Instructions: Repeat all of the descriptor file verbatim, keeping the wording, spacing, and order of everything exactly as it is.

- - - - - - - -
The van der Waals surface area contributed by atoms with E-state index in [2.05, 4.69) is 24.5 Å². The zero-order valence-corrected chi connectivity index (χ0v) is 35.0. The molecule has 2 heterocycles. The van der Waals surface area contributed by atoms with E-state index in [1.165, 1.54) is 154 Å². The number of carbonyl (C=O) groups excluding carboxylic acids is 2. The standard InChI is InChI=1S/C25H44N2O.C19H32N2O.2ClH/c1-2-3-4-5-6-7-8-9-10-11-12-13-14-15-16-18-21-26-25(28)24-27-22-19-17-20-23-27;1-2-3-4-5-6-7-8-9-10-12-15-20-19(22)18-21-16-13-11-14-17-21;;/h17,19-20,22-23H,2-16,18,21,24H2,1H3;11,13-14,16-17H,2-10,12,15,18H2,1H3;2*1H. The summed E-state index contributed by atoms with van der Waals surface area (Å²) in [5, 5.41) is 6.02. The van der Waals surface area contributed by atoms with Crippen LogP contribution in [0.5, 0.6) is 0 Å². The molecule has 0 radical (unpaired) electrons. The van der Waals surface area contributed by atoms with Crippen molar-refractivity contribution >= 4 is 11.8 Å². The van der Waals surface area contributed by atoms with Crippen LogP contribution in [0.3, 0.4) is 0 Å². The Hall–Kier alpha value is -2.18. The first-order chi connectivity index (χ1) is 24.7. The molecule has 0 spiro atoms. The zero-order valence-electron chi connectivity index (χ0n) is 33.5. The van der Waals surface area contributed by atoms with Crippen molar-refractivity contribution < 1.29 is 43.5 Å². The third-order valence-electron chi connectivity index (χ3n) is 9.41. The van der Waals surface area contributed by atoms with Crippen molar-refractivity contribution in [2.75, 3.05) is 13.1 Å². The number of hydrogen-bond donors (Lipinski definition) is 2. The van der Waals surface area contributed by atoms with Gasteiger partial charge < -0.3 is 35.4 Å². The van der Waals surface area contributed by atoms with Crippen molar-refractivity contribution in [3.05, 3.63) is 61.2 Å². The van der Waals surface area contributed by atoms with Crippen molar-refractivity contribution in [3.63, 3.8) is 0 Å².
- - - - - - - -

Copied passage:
The van der Waals surface area contributed by atoms with E-state index in [2.05, 4.69) is 24.5 Å². The zero-order valence-corrected chi connectivity index (χ0v) is 35.0. The molecule has 2 heterocycles. The van der Waals surface area contributed by atoms with E-state index in [1.165, 1.54) is 154 Å². The number of carbonyl (C=O) groups excluding carboxylic acids is 2. The standard InChI is InChI=1S/C25H44N2O.C19H32N2O.2ClH/c1-2-3-4-5-6-7-8-9-10-11-12-13-14-15-16-18-21-26-25(28)24-27-22-19-17-20-23-27;1-2-3-4-5-6-7-8-9-10-12-15-20-19(22)18-21-16-13-11-14-17-21;;/h17,19-20,22-23H,2-16,18,21,24H2,1H3;11,13-14,16-17H,2-10,12,15,18H2,1H3;2*1H. The summed E-state index contributed by atoms with van der Waals surface area (Å²) in [5, 5.41) is 6.02. The van der Waals surface area contributed by atoms with Crippen LogP contribution in [0.5, 0.6) is 0 Å². The molecule has 0 radical (unpaired) electrons. The van der Waals surface area contributed by atoms with Crippen molar-refractivity contribution >= 4 is 11.8 Å². The van der Waals surface area contributed by atoms with Crippen LogP contribution in [0.3, 0.4) is 0 Å². The Hall–Kier alpha value is -2.18. The first-order chi connectivity index (χ1) is 24.7. The molecule has 0 spiro atoms. The zero-order valence-electron chi connectivity index (χ0n) is 33.5. The van der Waals surface area contributed by atoms with Crippen molar-refractivity contribution < 1.29 is 43.5 Å². The third-order valence-electron chi connectivity index (χ3n) is 9.41. The van der Waals surface area contributed by atoms with Crippen molar-refractivity contribution in [2.75, 3.05) is 13.1 Å². The number of hydrogen-bond donors (Lipinski definition) is 2. The van der Waals surface area contributed by atoms with Gasteiger partial charge < -0.3 is 35.4 Å². The van der Waals surface area contributed by atoms with Crippen molar-refractivity contribution in [3.05, 3.63) is 61.2 Å². The van der Waals surface area contributed by atoms with Crippen molar-refractivity contribution in [3.63, 3.8) is 0 Å².